Tag: IBM

IBM takes aim at cloud entrepreneurs

IBM logoB2B startups are being given the chance to get up to $120,000 worth of credit if they buy into the IBM cloud.

The company said it wants to provide entrepreneurs with “instant infrastructure” to launch businesses and use their resources to code, build, scale and bring their products to market.

IBM is also offering the startups the chance to connect into its enterprise client base which, it said, are always looking to startups to help them with their own problems.

The global programme includes access to BM’s Bluemix platform that includes over 75 runtimes and services. Bluemix provides integration with Twitter, high speed data transfer tools, application health and performance monitoring services and database as a service (DaaS).

IBM estimates that by 2016 a quarter of all apps will sit on the cloud and 85 percent of new software is built for the cloud.

Entrepreneurs are also being offered technical support and consulting using IBM’s 43 “Innovation Centres”, and incubator space in Silicon Alley.

IBM bets on Watson

Sherlock-Holmes-and-WatsonBig Blue is hoping that its AI based supercomputer Watson can come up with a few ideas which will help turn it around.

IBM  is taking a kicking from cheap cloud computing services and the outfit is  facing an uncertain future.

Apparently, IBM’s research division is building on the research effort that led to Watson, the computer that won in the game show Jeopardy! in 2011. The hope is that this effort will lead to software and hardware that can answer complex questions by looking through vast amounts of information containing subtle and disparate clues.

John Kelly, director of IBM Research told MIT Technology review  that IBM was betting billions of dollars, and a third of this division now is working on artificial intelligence techniques related to Watson.

Earlier this year the division was reorganised to ramp up efforts related to cognitive computing. The push began with the development of the original Watson, but has expanded to include other areas of software and hardware research aimed at helping machines provide useful insights from huge quantities of often-messy data.

So far, the research has created new recipes by analysing thousands of ingredients and popular meals, and, less interesting, electronic components, known as neurosynaptic chips, that have features modelled on the workings of biological brains and are more efficient at processing sensory information.

The hope is that the technology will be able to answer complicated questions in different industries, including health, financial markets, and oil discovery; and that it will help IBM build its new computer-driven consulting business.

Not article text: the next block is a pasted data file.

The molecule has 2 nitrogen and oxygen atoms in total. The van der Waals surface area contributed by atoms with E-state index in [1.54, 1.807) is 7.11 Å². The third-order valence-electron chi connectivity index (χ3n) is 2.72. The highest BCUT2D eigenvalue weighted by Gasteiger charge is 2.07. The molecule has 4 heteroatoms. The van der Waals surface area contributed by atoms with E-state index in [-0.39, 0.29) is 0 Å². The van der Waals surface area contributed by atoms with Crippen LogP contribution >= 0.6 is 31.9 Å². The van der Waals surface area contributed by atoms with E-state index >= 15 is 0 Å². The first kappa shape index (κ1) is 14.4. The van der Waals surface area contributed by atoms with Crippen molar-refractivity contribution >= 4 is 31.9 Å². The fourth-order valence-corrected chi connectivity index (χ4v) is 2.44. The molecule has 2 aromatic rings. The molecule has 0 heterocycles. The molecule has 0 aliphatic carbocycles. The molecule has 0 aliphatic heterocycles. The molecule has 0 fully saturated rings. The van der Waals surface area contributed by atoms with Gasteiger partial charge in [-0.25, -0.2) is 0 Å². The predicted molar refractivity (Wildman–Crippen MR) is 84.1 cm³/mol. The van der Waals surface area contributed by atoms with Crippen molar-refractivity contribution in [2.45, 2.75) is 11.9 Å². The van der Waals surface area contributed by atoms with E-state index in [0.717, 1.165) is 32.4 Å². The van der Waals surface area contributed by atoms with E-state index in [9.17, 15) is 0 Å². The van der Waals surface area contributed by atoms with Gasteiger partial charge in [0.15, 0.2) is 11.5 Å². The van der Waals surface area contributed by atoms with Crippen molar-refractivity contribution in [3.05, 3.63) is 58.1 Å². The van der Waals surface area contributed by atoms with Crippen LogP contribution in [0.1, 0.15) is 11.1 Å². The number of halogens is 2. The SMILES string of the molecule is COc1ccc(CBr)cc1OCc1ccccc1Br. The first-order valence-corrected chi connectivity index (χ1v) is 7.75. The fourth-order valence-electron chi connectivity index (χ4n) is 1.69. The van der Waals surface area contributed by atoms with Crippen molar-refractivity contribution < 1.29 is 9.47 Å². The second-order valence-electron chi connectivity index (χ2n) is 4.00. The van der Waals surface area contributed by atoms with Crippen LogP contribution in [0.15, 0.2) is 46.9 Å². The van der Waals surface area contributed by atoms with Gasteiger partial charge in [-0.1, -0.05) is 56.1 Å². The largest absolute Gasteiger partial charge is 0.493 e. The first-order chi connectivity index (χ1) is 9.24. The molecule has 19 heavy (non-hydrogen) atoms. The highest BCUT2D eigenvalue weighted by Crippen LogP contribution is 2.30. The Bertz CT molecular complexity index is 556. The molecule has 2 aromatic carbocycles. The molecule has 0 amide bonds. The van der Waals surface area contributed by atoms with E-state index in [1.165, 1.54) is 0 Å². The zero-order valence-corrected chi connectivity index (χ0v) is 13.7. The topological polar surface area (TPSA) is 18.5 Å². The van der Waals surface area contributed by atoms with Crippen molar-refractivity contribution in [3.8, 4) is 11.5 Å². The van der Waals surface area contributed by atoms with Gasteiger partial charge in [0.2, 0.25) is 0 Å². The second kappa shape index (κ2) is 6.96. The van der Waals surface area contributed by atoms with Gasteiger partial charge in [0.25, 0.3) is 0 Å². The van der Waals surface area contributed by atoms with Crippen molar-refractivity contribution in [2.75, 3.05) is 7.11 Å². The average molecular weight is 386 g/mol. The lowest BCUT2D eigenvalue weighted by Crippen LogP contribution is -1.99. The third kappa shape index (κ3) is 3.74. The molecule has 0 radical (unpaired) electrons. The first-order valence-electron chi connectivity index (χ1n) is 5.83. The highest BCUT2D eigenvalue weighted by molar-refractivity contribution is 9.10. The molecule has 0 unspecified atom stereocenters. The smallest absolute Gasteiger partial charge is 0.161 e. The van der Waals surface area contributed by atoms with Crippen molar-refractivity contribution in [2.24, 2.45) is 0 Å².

There is a growing belief that machine-learning techniques may provide ways to use big data.  Already Google, Facebook, and Amazon have their own methods for hunting through vast quantities of data for useful insights.

So far those Watson has proved a bit elementary.  Some companies and researchers testing Watson systems have reported difficulties in adapting the technology to work with their data sets. However that has not stopped IBM’s CEO, Virginia Rometty, said in October last year that she expects Watson to bring in $10 billion in annual revenue in 10 years, even though that figure then stood at around $100 million.

IBM is aggressively commercialising the technology. Last week the company announced it had teamed up with Twitter and the Chinese social network Tencent to offer a service that will try to find useful insights from messages daily sent through these services, as we reported here. A company that sells phones might, for example, learn about a possible problem with one of its products from comments made by restaurant patrons.

 

IBM claims first for intelligent cloud security

clouds3Big Blue claimed it is the first company to build an intelligent security profile that protects data, applications and people in the cloud.

The offerings it announced use what IBM described as advanced analytics to react to threats across enterprise, public, private and mobile clouds  – so called hybrid clouds.

IBM said that while the cloud is being rapidly adopted worldwide, attackers are more sophisticated and more able to hide their activities.  Indeed, IBM claims that three quarters of security breaches take days, weeks or months to be discovered.

Its managed security services platform is intended to protect IBM customers as well as customers of firms like Amazon Web Services and Salesforce.

It said that its intelligent threat protection monitors the cloud environment, analysing billions of security events and including correlation and external data feeds.

IBM estimates that nearly half of large enterprises will use hybrid clouds by the end of 2017 and claims that it is the largest hybrid cloud vendor.

Dell counter attacks against rivals

Conan 1While Michael Dell was fighting to take his tin box outfit private, his rivals used the uncertainty to steal his customers – now he is counter-attacking.  

Dell opened the Dell World conference and wasted no time denouncing the “turmoil” his rivals in the industry are going through.

“They’re splitting away businesses, spinning off pieces of their businesses, and one has to ask the question: who is this for? Does this actually help the customers? Does it help them create the next great innovative products?”

It is deeply ironic for Dell. At the time HP Meg Whitman was calling Hewlett-Packard a “paragon of stability” compared to his company and IBM smugly told his customers that he was doomed.